Interesting piece on the challenges facing those trying to gain approval for new treatments for rare diseases. In rare diseases more than any other area the patients and their caregivers are ‘expert’ on the disease experience and often they themselves are critical of the clinical outcome measures being used to define success. For example the paper mentions that boys and young men with DMD say what matters to them is to be able to keep their upper body function (e.g. to put their arms on the table, retain the ability to use a keyboard or to brush their own teeth) not necessarily to see improvements in their ability to walk (which is the focused upon in trials).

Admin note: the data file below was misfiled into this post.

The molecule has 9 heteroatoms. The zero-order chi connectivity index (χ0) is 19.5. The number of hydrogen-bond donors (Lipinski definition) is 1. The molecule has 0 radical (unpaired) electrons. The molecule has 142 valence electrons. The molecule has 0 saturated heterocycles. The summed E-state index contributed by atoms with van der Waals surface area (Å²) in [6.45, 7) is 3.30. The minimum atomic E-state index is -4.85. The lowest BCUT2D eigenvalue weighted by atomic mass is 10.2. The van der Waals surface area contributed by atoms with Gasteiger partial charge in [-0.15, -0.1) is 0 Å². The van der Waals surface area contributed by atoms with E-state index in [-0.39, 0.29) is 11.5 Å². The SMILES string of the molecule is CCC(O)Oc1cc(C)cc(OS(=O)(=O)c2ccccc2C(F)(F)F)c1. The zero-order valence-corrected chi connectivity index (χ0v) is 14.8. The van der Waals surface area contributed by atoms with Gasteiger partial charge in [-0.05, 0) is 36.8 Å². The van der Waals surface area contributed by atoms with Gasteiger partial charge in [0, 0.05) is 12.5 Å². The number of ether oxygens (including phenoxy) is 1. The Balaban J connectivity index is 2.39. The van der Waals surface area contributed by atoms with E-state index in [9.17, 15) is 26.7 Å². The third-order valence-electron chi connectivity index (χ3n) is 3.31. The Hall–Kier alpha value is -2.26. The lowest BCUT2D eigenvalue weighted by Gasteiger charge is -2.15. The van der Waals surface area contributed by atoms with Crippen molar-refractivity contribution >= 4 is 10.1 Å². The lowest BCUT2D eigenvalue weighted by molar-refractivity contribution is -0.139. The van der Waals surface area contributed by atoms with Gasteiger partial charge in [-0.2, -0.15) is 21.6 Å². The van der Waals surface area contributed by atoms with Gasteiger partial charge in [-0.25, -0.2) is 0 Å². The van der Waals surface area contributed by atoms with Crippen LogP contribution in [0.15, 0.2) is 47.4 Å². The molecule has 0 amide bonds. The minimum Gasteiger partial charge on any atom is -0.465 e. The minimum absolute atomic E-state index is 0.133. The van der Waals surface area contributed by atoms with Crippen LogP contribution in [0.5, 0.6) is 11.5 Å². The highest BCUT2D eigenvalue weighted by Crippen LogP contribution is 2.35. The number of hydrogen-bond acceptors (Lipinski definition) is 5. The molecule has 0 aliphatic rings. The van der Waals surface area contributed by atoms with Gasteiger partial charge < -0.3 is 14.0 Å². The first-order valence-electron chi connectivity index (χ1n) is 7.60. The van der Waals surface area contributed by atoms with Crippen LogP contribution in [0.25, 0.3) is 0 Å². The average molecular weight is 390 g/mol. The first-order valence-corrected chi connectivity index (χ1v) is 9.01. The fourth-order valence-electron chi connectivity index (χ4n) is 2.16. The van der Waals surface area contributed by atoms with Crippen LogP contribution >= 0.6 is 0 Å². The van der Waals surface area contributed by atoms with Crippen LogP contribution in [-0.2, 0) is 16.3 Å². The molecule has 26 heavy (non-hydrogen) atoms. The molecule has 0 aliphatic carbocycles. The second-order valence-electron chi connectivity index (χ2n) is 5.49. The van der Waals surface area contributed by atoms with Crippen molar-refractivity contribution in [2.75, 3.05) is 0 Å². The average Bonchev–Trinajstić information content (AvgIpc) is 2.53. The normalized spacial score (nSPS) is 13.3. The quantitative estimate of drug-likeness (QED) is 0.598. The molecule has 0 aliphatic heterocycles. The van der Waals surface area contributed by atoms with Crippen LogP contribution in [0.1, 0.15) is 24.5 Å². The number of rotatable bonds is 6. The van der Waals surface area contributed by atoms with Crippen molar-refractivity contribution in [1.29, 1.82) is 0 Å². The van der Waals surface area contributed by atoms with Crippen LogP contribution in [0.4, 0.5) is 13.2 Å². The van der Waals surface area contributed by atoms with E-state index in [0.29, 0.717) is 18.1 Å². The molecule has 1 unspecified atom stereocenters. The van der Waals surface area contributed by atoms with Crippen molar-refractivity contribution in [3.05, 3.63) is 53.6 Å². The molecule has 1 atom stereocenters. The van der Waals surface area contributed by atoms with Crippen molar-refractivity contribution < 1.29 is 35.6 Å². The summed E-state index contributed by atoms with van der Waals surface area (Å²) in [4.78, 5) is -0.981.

The difficult choice of which outcomes to measure, the acceptance of surrogate endpoints, and the question of what represents a meaningful treatment benefit for patients have led to heated debates among regulatory agencies. Drug reviews of new orphan drugs aimed at idiopathic pulmonary fibrosis or Duchenne muscular dystrophy, for example, and the dispute over the relevance of the forced vital capacity and 6-min walk test as study endpoints to predict treatment benefit, are now turning into textbook cases